The only difference I see in the Lazarus story and our twentieth-century stories of disappointed hopes is the matter of time. Jesus did arrive at Mary and Martha's in a matter of a couple of days, and in perhaps an hour or so after his arrival he raised Lazarus. It looks very quick and easy as we read the story, but of course the two sisters experienced all that those who love a sick person experience, and all the agony of bereavement. Sorrow ran its course. They suffered what humans always suffer, albeit for a very short time.
The truth of the story is that God knew what was happening. Nothing was separating the grieving women from his love. He heard their prayers, counted their tears, held his peace. But he was faithful, and he was at work. He had a grand miracle in mind. The Jews who saw Jesus weep were baffled, and said just what we would have said: "Could he not have kept this man from dying if he could open that blind man's eyes?"
God's timing of the events of our world is engineered from the eternal silence. One time he heals a sick man, such as the paralytic who was lowered through a roof. Another time he lets a sick man die. Miriam's cancer receded. Add's cancer grew. Was God paying attention in the one case but not in the other? So it seemed to Mary and Martha at first. Their prayers for healing were not answered. Jesus did not come. Lazarus died. But what a glorious ending to their story! And ours? What about ours?
"Did I not tell you," Jesus asked, "that if you believed, you would see the wonder of what God can do?" Here is the clue to the lesson: It is faith he is looking for, a quiet confidence that whatever it is he is up to, it will be a wonderful thing, never mind whether it is what we have been asking for.
The usual notion of hope is a particular outcome: physical healing, for example. The Christian notion, on the other hand, is a manner of life. I rest the full weight of my hopes on Christ himself, who not only raised the dead but was himself raised, and says to me in the face of all deaths, "I myself am the resurrection." The duration of my suffering may be longer than that of Lazarus's sisters, but if I believe, trust, flee to God for refuge, I am safe even in my sorrow, I am held by the confidence of God's utter trustworthiness. He is at work, producing miracles I haven't imagined. I must wait for them. The Book of the Revelation describes some of them. The intricacies of his sovereign will and the pace at which he effects it ("deliberate speed, majestic instancy") are beyond me now, but I am sure his plan is in operation.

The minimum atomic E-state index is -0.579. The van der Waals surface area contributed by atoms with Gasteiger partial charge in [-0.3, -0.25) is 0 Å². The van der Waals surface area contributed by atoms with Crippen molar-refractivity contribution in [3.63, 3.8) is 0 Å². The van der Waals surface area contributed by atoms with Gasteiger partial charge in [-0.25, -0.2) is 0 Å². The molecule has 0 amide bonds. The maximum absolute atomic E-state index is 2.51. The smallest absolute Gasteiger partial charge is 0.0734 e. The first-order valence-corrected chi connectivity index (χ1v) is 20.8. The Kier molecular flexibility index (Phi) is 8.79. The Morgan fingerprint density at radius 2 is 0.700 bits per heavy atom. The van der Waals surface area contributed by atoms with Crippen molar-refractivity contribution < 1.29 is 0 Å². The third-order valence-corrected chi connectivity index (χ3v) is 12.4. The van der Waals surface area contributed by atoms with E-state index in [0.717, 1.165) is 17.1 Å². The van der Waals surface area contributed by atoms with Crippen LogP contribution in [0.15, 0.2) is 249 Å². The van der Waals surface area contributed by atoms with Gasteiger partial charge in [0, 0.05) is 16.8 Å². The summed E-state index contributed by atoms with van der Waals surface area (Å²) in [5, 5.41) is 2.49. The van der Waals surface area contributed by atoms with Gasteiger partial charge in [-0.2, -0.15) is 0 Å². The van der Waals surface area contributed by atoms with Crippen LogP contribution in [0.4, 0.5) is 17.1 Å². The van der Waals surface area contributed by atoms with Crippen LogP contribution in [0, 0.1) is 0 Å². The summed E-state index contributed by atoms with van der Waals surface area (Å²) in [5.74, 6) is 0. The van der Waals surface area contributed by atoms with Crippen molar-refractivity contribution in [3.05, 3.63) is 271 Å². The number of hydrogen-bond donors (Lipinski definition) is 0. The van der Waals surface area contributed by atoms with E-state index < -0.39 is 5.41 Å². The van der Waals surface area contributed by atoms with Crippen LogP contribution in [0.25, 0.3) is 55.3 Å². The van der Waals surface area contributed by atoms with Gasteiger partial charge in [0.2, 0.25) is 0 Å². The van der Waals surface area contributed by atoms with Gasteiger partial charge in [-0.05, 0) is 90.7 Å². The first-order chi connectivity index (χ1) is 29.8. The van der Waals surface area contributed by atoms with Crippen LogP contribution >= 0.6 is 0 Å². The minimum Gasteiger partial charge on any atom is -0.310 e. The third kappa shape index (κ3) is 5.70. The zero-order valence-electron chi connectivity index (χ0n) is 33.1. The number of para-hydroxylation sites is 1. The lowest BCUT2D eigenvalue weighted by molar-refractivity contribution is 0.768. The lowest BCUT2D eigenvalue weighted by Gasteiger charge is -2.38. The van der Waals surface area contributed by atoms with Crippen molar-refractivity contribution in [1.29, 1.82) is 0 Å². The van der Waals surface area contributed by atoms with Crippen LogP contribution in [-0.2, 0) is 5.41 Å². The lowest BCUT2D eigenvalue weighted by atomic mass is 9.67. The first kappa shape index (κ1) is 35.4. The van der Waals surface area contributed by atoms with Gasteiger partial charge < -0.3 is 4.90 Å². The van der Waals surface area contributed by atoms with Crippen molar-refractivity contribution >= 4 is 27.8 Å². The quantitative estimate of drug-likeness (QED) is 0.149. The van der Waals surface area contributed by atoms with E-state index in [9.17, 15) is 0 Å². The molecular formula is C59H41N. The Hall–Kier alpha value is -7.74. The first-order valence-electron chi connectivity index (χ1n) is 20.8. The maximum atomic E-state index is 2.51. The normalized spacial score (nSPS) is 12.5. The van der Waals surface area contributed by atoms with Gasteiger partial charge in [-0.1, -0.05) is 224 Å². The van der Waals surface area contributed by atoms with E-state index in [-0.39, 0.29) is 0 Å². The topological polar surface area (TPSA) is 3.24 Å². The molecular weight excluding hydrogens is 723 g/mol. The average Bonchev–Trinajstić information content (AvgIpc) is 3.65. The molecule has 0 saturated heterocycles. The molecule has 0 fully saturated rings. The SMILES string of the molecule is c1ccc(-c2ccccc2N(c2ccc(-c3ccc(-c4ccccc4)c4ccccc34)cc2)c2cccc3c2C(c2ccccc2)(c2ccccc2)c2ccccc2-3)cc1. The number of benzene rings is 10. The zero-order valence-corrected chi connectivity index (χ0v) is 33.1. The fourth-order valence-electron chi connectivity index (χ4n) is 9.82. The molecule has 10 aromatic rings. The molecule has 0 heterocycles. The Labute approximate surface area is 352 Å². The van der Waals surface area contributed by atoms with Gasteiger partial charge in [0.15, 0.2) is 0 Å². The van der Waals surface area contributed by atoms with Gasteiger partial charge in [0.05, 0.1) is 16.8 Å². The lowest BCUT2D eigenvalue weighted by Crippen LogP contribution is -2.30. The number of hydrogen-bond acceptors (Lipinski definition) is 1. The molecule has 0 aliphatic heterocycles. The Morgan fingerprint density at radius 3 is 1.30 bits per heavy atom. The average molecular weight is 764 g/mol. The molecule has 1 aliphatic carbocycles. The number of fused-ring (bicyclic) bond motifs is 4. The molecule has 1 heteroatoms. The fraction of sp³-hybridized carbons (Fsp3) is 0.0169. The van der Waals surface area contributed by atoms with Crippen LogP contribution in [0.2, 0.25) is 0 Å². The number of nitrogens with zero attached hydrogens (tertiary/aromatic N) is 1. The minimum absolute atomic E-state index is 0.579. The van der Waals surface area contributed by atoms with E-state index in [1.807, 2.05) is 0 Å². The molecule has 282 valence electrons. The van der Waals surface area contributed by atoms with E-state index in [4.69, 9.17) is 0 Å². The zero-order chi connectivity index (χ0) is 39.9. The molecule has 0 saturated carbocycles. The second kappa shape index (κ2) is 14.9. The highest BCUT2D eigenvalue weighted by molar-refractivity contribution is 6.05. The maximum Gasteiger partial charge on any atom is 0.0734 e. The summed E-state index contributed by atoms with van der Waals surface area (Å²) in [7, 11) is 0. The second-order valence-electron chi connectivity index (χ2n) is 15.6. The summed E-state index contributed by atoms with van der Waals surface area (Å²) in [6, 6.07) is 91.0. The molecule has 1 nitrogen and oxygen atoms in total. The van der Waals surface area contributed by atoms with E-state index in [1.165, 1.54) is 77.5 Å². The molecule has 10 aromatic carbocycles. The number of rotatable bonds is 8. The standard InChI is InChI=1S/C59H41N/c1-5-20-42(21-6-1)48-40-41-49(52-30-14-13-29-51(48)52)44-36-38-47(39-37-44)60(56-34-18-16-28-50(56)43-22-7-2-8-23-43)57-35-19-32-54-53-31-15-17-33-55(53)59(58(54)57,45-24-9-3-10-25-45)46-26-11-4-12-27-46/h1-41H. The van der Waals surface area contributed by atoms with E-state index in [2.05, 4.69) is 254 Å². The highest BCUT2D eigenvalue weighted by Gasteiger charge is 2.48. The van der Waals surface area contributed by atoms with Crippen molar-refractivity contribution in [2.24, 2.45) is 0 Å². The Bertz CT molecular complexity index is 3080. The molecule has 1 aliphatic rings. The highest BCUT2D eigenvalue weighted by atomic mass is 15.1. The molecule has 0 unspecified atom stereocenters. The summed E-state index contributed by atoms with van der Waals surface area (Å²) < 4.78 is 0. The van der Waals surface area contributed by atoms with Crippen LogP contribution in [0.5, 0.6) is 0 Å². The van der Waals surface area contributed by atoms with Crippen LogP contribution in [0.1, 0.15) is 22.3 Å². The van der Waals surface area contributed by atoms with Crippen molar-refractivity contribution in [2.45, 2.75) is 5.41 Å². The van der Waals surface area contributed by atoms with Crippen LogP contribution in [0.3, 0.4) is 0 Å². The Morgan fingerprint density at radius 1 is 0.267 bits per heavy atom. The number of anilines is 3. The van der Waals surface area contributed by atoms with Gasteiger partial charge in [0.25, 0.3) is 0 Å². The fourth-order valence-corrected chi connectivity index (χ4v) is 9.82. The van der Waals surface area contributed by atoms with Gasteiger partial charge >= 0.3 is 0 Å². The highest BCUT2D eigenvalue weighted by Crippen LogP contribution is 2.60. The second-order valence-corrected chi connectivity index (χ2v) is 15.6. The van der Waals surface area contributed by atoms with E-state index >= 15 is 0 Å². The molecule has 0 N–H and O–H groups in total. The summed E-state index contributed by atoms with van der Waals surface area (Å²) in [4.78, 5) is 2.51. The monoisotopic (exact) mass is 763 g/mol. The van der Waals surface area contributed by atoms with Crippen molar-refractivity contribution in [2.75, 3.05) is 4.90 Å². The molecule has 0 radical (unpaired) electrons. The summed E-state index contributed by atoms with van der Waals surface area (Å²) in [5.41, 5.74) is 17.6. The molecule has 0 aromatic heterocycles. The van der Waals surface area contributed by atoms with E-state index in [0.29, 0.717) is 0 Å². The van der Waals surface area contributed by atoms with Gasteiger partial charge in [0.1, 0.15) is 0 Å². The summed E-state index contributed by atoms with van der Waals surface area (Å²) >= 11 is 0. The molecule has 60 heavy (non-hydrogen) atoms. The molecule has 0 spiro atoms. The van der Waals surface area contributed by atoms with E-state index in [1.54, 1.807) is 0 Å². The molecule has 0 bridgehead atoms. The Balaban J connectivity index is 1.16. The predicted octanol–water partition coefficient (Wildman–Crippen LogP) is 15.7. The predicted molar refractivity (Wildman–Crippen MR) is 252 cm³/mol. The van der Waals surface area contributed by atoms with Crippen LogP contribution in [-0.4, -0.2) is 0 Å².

HOPE IN THE LORD. Doctors, chemotherapy, surgery, radiation might very well have been a part of God's plan, methods he might have used to answer our prayers for a complete cure for my husband. They evidently were not. But that was not where our hopes really lay. They lay then, as they lie now, on the faithfulness of the One who died for us and rose again.
What God promised to Abraham ("Surely blessing I will bless thee") he promises to us. We have two "utterly immutable things, the word of God and the oath of God, who cannot lie," according to the Book of Hebrews. Therefore we who are refugees from this dying world have a source of strength. We can grasp "the hope he holds out to us. This hope we hold as the utterly reliable anchor for our souls, fixed in the innermost shrine of Heaven, where Jesus has already entered on our behalf" (6:19, 20 PHILLIPS).
I don't know, when I'm asking for something here on earth, what is going on in the innermost shrine of Heaven (I like to think about it, though). I am sure of one thing: it is good. Because Jesus is there. Jesus loves me. Jesus has gone into that shrine on my behalf. The hope we have is a living hope, an unassailable one. We wait for it, in faith and patience. Christ is the resurrection and the life. No wonder Easter is the greatest of Christian feast days! No wonder Christians sing!
The powers of death have done their worst,
But Christ their legions hath dispersed:
Let shout of holy joy outburst.
The three sad days are quickly sped,
He rises glorious from the dead;
All glory to our risen Head!
Lord! By the stripes which wounded thee,
From death's dread sting thy servants free,
That we may live and sing to thee.
Latin 1695--Episcopal Hymnal
Copyright© 1988, by Elisabeth Elliot